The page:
Social-ecological system change and adaptation: A case of Chilika lagoon small-scale fishery, India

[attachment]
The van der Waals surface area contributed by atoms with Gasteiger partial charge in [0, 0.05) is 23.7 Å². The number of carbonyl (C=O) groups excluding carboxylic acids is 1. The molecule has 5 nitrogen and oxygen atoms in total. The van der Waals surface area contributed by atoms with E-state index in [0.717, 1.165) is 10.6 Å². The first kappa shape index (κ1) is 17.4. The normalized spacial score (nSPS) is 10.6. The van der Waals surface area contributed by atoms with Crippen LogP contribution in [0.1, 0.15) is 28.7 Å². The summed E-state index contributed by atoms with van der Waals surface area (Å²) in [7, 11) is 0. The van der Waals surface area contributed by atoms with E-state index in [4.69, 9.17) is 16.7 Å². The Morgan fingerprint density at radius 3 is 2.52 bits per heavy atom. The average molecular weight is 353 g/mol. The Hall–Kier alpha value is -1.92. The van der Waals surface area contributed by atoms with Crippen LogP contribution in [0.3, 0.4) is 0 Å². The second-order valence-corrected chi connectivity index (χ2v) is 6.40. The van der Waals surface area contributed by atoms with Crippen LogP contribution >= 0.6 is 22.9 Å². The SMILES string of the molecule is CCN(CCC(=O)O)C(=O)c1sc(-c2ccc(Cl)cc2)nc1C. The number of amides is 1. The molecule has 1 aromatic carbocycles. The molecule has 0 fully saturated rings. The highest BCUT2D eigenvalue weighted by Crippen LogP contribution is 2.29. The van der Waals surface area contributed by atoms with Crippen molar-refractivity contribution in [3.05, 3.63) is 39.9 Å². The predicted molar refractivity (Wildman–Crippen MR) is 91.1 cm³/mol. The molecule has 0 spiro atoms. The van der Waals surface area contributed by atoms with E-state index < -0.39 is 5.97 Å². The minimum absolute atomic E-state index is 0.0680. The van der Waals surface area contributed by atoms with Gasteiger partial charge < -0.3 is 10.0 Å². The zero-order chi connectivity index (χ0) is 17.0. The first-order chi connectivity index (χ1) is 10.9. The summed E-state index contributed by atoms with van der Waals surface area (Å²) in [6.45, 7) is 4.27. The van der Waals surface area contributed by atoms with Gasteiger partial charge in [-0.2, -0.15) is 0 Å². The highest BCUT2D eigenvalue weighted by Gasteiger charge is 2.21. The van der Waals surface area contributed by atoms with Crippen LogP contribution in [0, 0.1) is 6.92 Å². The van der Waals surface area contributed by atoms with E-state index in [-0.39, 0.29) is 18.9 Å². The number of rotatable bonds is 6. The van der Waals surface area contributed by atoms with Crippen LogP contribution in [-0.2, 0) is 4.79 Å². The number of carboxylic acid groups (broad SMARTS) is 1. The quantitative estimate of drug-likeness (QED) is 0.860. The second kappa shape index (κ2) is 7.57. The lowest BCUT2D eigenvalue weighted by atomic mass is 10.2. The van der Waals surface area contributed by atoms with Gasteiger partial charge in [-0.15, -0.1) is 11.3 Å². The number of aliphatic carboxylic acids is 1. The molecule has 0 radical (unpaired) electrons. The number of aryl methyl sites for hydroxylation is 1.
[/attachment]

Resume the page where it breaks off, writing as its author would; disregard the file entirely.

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Coastal lagoons are highly productive ecosystems and many fisher communities depend on the ecosystem services for their livelihoods. Unfortunately, due to anthropogenic stressors these lagoons are undergoing severe environmental changes that are impacting local fisher communities. To cope and adapt to with the changes in lagoon social-ecological systems, fisher communities are using their local knowledge. Using Chilika lagoon on the east coast of India near the Bay of Bengal as a case, I examined a range of drivers that have caused changes in the social-ecological system of the lagoon and the various adaptation options fishers consider when faced with extreme environmental and social changes. In particular, I analyse the role of local fishers’ knowledge in crafting various adaptation strategies. Semi-structured and focus-group interviews were used to collect data in the field over a three month period. Analysis of qualitative data showed that the major drivers of changes in the lagoon are: a) opening of new sea mouth; b) change in fishing techniques; and c) increase in shrimp aquaculture. Results showed that there are no long term adaptation strategies in the fisher community, and the adaptation strategies themselves act as drivers of change in the social-ecological system. Communication gaps and conflict between the fisher communities is further limiting adaptation in the fisher community.